Post Processing: Editing can be one of the strongest allies of your photography work regardless of whether you're a professional or amateur, you can make big edited masterpiece or it can be used to exaggerate your already bold image. In terms of how you edit this can be affected by what tools you use, there are a whole range of software, websites, apps and in built options that can help you whether it's for personal or business use, my most used include: Canva, Windows editor, Facetune and VSCOCAM. You don't need the most expensive software to highlight your successes but it can help and add the finishing touches.

Q - ???

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R - Rule Of Thirds

Rule Of Thirds: Very much linked to the Golden Ratio mentioned in the first blog post, it's a method of arranging your imagery to be aesthetically pleasing with by the use of a grid. After having a play with a camera you become used to naturally visualising the grid in your mind especially if you're using an older analogue camera but you can easily rely on your digital baby as they often have an in-built screen setting. Our eyes are naturally drawn to subject matter that falls on the grid lines as shown in the picture (left).

S - (Camera) Shake // Shutter Speed

(Camera) Shake: Something that can be deemed a faux pas by many but on occasion can be an effective artistic feature within images depending purely on your personal style. Shake is where you capture some kind of movement, which can happen from anything for example having a too slower shutter speed and removing your camera from it's desired position, pressing the shutter button or simple someone slightly nudging you and your camera. It's mostly an accidental thing with many photographs having an outtake of this in their camera roll but it can look really good in images especially in more snapshot aesthetic photographs. 

Shutter Speed: The last of the most important trifecta of camera settings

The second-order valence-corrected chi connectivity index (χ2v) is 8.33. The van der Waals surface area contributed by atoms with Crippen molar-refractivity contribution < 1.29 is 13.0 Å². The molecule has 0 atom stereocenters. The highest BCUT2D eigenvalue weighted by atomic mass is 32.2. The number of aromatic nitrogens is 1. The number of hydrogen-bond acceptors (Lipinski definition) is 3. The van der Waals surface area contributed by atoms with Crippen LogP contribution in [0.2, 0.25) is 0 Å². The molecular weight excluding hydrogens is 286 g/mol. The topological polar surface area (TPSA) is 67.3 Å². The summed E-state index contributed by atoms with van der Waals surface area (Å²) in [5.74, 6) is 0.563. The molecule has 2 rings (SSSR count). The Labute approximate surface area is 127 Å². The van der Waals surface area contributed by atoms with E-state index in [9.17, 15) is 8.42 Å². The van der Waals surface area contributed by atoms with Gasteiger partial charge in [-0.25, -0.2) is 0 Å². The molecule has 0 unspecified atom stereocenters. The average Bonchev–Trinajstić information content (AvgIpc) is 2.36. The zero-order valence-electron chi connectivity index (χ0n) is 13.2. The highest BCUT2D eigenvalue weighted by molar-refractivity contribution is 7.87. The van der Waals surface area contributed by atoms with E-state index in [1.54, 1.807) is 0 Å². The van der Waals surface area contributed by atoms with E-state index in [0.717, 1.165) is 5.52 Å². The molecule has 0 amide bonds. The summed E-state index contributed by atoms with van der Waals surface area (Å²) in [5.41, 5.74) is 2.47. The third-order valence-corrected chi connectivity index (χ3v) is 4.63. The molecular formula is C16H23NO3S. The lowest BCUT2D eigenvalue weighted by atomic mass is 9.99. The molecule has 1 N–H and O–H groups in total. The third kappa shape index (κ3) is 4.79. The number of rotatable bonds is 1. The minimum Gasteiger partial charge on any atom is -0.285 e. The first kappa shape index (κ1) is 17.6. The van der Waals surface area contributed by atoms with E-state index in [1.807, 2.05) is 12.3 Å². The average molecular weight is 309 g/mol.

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T - Tripod

Tripod: A handy three-legged piece of photography equipment that can come in big and more portable sizes are used as a stand for supporting your trusty camera, it can help eliminate camera shake and be a faithful companion for flat lays. All I would say is a reminder to be mindful of your camera's weight (and any extras you choose to add on as a handy carrier) as not every tripod can support the weight of the body or lens of your kit.

U - Underexposed

Underexposed: (See Overexposed)

V - Vantage Point (Angles)

Vantage Point: Or alternatively angles it can link heavily to perspective, how we see the world and capture it. There are a whole range of angles to choose from and each can add a very different feel in themselves, for example there is high angle, low angle, eye - level angle, point of view angle, bird's eye view and worm's eye view. The same subject matter can be shot from all angles and the eventual pick could be an unexpected one. If you want a more in depth look there is another blog post that also looks at lighting as well as angles (found here).

W - White Balance

White Balance: It's sort of what it says on the tin and getting white balance right can replicate what we see and that it's accurate, there are quite a few different types of light sources and each with their own different qualities for example light can be warm, cold and neutral. Often it's used to correct the neutral tones and can incorporate elements of colour correction (for example amber can combat too much of a blue tints). It's a good way to go back and perfect parts of an image you may have overlooked.

X - ???

Y - ???

Z - Zoom 

Zoom: This isn't the most complicated of elements to trip over as it literally means zooming into your image to put yourself closer to the intended subject matter, zooming can be done in camera by simply twisting the lens (if it isn't fixed) to give your desired capture but it can also happen in post processing and you can blow up your image so that you can edit pixels with more precision. 

What it's in your A-Z of photography?

Have I missed something obvious?

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emma.